Learn about human services from real people working in the job - education requirements, how they got the job, tips, likes, dislikes, requirements and more.
Examples of likes and dislikes from the reviews
"watching patients take control of their lives and emotions. Working with people is exciting because there are more differences than similarities in the way people think. When a patient allows you to be a part of his journey it is truly rewarding."
"the bureaucracy we work within. Social problems do not change quickly and working on the 'front lines' can be exhausting if you do not take good care of yourself and remain firm about your principles."
Individuals interested in the health and social needs of our society may be attracted to a career in human services. A broad array of jobs exist in human services, all with the goal of improving the lives of members in the community by addressing any domestic or child care issues, psychological and emotional problems, or other home and family matters. Human services professionals might help a family deal with an illness or addiction, assist the elderly with daily tasks, or work with troubled youth to encourage positive change. Quite often, professionals work for or with state and local government agencies that operate programs and services to assist individuals in need. Some examples of jobs in this field include social workers, clergy, drug and alcohol counselors, and gerontology aides, to name a few.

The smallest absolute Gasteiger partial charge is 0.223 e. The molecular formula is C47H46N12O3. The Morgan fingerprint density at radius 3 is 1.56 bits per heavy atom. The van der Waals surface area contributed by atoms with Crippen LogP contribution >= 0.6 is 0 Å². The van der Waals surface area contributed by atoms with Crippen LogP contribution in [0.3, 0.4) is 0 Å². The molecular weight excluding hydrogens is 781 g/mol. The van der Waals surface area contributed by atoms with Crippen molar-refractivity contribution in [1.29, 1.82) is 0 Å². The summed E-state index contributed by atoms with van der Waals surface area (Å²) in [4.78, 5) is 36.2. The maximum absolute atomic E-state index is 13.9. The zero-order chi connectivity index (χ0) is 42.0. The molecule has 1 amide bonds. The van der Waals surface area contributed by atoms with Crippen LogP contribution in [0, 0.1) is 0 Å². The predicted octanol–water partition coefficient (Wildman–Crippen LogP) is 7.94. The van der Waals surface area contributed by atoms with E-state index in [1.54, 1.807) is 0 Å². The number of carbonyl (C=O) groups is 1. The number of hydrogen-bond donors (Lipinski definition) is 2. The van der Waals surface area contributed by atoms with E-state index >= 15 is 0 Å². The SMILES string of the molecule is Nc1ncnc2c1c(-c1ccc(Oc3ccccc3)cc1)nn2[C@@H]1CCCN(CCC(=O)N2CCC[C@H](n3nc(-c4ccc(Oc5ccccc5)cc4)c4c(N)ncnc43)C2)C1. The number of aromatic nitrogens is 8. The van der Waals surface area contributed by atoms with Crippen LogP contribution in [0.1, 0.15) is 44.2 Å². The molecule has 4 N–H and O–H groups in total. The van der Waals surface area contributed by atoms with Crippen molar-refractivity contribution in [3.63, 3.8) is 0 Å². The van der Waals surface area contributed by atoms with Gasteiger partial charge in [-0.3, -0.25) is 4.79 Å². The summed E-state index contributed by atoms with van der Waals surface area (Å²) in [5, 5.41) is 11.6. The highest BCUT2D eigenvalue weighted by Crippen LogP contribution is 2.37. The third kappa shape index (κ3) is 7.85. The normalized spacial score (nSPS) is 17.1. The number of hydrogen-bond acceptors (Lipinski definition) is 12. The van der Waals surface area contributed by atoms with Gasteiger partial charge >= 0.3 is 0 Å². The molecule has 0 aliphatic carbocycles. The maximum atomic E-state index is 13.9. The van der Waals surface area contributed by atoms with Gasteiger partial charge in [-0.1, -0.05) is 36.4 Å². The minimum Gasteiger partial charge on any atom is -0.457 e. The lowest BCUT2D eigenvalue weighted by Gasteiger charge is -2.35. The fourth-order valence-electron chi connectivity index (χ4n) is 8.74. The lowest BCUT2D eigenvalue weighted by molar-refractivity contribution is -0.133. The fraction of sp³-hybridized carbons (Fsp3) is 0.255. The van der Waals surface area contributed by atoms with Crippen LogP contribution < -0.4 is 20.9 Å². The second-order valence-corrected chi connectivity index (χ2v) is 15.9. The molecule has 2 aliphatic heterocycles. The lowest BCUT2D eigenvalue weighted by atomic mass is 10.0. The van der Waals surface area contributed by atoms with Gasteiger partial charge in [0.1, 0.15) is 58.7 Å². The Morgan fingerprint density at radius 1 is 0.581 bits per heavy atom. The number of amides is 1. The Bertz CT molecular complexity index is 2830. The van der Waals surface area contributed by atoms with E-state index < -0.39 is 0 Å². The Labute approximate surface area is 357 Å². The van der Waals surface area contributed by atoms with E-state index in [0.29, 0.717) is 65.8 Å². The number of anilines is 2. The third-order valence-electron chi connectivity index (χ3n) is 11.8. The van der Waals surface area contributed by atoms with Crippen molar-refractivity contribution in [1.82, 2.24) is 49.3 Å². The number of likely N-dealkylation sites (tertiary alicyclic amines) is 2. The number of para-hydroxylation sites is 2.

Skills vary by occupation, but in general, human services workers have a strong desire to help others and have a high level of social perceptiveness. Workers also should be compassionate and caring, and have good communication and listening skills in order to effectively work with clients and their families. Other qualifications may include good time management skills and the ability to work independently.
Educational requirements vary by occupation, with most employers preferring workers with an education level beyond high school. Many human services positions require a minimum of a bachelorís degree, such as social workers or many positions within government agencies, hospitals and clinics, or organizations that provide health and social services. Many colleges and universities offer bachelorís and masterís programs in human services, preparing workers for a variety of careers in social work, counseling, and client advocacy. In addition to educational requirements, some professions require State licensure and registrations.
A wide variety of job choices are available to human services professionals in state and local government agencies, non-profit organizations, clinics, shelters, hospitals, group homes, and private offices. The following are some examples of career choices: